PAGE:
CAG pulls up ONGC, says co tardy in exploration activities
The CAG has hauled up ONGC for inefficiencies in developing oil and gas finds and tardy exploration .
New Delhi: The Comptroller and Auditor General (CAG) has hauled up Oil and Natural Gas Corp (ONGC) for inefficiencies in developing oil and gas finds and tardy exploration, a charge that the state-run firm said was not reflective of its achievements.
CAG`s report on Hydrocarbon Exploration Efforts of ONGC, which was tabled in Parliament on Tuesday, expressed concern at the company`s lack of adequate efforts and results in new fields and wanted the Oil Ministry to reset annual targets set out in MoU that the firm signs with the government.
Despite getting 89 prospective blocks out of 120 blocks auctioned in the first eight rounds of New Exploration Licensing Policy, ONGC made only 11 discoveries in 8 blocks and did not complete work commitments elsewhere.
"ONGC did not place the desired emphasis on its core exploration activity.
Coupled with the low priority on exploration are the anomalies in MoU target setting and reporting as well as performance measurement which can potentially mislead the stakeholder," it said.
The CAG said ONGC showcases a healthy reserve replacement ratio while production continues to remain static.
"ONGC was also tardy in monetising its discoveries which contributed to low production," CAG said.
"While external benchmarking of performance was not done, nationally ONGC had among the lowest efficiency in drilling compared to private as well as central public sector enterprise (Oil India Ltd) which led to non-achievement of work commitments and payment of liquidated damages," it said.
ONGC Chairman and Managing Director Sudhir Vasudeva declined to comment on findings of the CAG report but said the company was responsible for discovering 6 out of 7 producing basins in the country and has established nearly 8 billion tonnes of in-place hydrocarbon reserves.
Stating that ONGC had lesser discoveries than private
sector giant Reliance Industries, CAG said the firm had a cost overrun of 129-648 per cent in its finding or explorations costs and shortfall in survey and drilling targets.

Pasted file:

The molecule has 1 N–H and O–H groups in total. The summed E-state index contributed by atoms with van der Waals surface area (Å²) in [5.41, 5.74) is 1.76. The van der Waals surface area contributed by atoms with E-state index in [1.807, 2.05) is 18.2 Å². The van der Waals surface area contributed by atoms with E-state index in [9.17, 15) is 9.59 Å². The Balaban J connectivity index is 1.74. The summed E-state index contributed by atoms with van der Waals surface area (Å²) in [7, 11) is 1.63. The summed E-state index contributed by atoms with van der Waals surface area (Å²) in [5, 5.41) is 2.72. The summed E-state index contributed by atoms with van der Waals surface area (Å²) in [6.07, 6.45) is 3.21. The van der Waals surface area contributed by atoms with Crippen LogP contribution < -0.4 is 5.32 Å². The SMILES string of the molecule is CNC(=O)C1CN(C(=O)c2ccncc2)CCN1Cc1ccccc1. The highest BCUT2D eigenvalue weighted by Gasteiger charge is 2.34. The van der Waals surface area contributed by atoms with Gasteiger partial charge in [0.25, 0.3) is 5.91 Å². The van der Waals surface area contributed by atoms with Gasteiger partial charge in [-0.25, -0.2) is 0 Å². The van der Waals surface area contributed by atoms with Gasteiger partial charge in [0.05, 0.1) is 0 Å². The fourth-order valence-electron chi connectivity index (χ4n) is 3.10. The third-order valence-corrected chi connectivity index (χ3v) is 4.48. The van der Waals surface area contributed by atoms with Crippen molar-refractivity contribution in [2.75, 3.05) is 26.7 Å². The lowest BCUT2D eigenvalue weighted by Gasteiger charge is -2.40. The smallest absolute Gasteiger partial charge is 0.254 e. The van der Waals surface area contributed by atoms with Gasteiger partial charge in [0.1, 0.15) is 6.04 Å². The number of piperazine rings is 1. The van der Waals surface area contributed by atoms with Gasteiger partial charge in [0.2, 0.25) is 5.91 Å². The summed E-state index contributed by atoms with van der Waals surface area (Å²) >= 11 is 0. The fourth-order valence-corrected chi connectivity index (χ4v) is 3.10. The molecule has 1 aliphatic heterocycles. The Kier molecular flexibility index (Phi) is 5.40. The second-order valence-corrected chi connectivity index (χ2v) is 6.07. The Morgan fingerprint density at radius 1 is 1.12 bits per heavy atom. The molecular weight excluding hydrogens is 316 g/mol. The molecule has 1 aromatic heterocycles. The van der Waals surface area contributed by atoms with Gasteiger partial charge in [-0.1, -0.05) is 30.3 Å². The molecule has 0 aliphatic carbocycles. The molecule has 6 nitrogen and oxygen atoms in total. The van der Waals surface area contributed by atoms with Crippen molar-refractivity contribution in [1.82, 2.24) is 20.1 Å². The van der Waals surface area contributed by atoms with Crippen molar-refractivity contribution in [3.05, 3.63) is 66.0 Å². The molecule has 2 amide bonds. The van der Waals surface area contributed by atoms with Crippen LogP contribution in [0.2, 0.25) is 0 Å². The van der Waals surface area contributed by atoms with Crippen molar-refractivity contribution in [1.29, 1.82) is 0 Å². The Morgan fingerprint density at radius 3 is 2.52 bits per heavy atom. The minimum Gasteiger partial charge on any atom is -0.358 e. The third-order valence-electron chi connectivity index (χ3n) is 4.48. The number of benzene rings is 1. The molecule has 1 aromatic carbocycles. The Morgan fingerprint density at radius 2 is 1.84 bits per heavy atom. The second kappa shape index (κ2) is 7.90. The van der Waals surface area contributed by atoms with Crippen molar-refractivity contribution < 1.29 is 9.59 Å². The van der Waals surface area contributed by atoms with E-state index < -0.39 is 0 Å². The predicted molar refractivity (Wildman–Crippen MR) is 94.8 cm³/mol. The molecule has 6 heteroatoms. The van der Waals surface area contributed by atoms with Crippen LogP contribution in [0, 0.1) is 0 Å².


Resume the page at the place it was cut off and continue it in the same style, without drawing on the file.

"A comparison of discoveries ... Shows that despite its large acreage and rich experience in exploration and production sector, ONGC made lesser discoveries than new entrants like Gujarat State Petroleum Corporation," the CAG report said.
While Vasudeva said ONGC was studying the CAG report and would respond to it at appropriate forums, the company`s former Chairman and Managing Director R S Sharma said the official auditor was "only bringing out negativity while glossing over good things".
"They say the performance should be benchmarked. Very good, it should be. Even CAG`s accounting practices should also be benchmarked to global practices," he said.
"ONGC has been following international best practices in exploration and production and if some blocks it had not drilled (of) the required number of wells, it was a conscious decision so that resources can be focused on other priority areas," he said.
CAG report, which pertains to the time when Sharma was the head of the company, will now be examined by the Parliament`s Public Accounts Committee (PAC).
"I do not want to jump to any conclusion. We are examining the CAG report," Vasudeva said.
The official auditor also said there were several deficiencies in operations (procurement, hiring and contracting).
"Though ONGC operates in a field of cutting edge technology, it did not have a system of independent assessment of its technical capacity which fails to assure its stakeholders," it said.